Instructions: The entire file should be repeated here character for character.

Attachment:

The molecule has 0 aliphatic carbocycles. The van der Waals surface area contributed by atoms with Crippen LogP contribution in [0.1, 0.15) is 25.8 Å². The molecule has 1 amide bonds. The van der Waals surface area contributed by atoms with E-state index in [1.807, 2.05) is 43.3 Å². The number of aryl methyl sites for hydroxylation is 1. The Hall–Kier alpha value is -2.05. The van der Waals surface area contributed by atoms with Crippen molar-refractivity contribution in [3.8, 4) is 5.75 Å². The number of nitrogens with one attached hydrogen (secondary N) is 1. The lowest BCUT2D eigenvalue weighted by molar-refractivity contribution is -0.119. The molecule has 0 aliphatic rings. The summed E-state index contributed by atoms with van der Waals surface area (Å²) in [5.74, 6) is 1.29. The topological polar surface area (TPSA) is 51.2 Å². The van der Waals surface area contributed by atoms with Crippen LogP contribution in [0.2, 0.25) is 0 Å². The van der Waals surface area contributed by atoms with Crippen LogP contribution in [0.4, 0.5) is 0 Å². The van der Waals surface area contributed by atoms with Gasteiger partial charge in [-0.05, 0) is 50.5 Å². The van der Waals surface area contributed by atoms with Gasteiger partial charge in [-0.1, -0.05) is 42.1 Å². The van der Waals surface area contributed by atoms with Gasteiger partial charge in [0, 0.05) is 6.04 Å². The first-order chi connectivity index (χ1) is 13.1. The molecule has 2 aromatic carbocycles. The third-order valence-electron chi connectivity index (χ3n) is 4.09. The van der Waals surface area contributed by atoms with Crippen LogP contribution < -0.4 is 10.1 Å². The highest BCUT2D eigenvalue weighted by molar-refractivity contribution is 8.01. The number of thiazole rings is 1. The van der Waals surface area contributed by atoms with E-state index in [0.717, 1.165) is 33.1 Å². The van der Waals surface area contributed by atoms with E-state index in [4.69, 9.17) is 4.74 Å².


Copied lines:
The molecule has 0 aliphatic carbocycles. The van der Waals surface area contributed by atoms with Crippen LogP contribution in [0.1, 0.15) is 25.8 Å². The molecule has 1 amide bonds. The van der Waals surface area contributed by atoms with E-state index in [1.807, 2.05) is 43.3 Å². The number of aryl methyl sites for hydroxylation is 1. The Hall–Kier alpha value is -2.05. The van der Waals surface area contributed by atoms with Crippen molar-refractivity contribution in [3.8, 4) is 5.75 Å². The number of nitrogens with one attached hydrogen (secondary N) is 1. The lowest BCUT2D eigenvalue weighted by molar-refractivity contribution is -0.119. The molecule has 0 aliphatic rings. The summed E-state index contributed by atoms with van der Waals surface area (Å²) in [5.74, 6) is 1.29. The topological polar surface area (TPSA) is 51.2 Å². The van der Waals surface area contributed by atoms with Crippen LogP contribution in [0.2, 0.25) is 0 Å². The van der Waals surface area contributed by atoms with Crippen LogP contribution in [0.4, 0.5) is 0 Å². The van der Waals surface area contributed by atoms with Gasteiger partial charge in [-0.05, 0) is 50.5 Å². The van der Waals surface area contributed by atoms with Gasteiger partial charge in [-0.1, -0.05) is 42.1 Å². The van der Waals surface area contributed by atoms with Gasteiger partial charge in [0, 0.05) is 6.04 Å². The first-order chi connectivity index (χ1) is 13.1. The molecule has 2 aromatic carbocycles. The third-order valence-electron chi connectivity index (χ3n) is 4.09. The van der Waals surface area contributed by atoms with Crippen LogP contribution < -0.4 is 10.1 Å². The highest BCUT2D eigenvalue weighted by molar-refractivity contribution is 8.01. The number of thiazole rings is 1. The van der Waals surface area contributed by atoms with E-state index in [0.717, 1.165) is 33.1 Å². The van der Waals surface area contributed by atoms with E-state index in [4.69, 9.17) is 4.74 Å².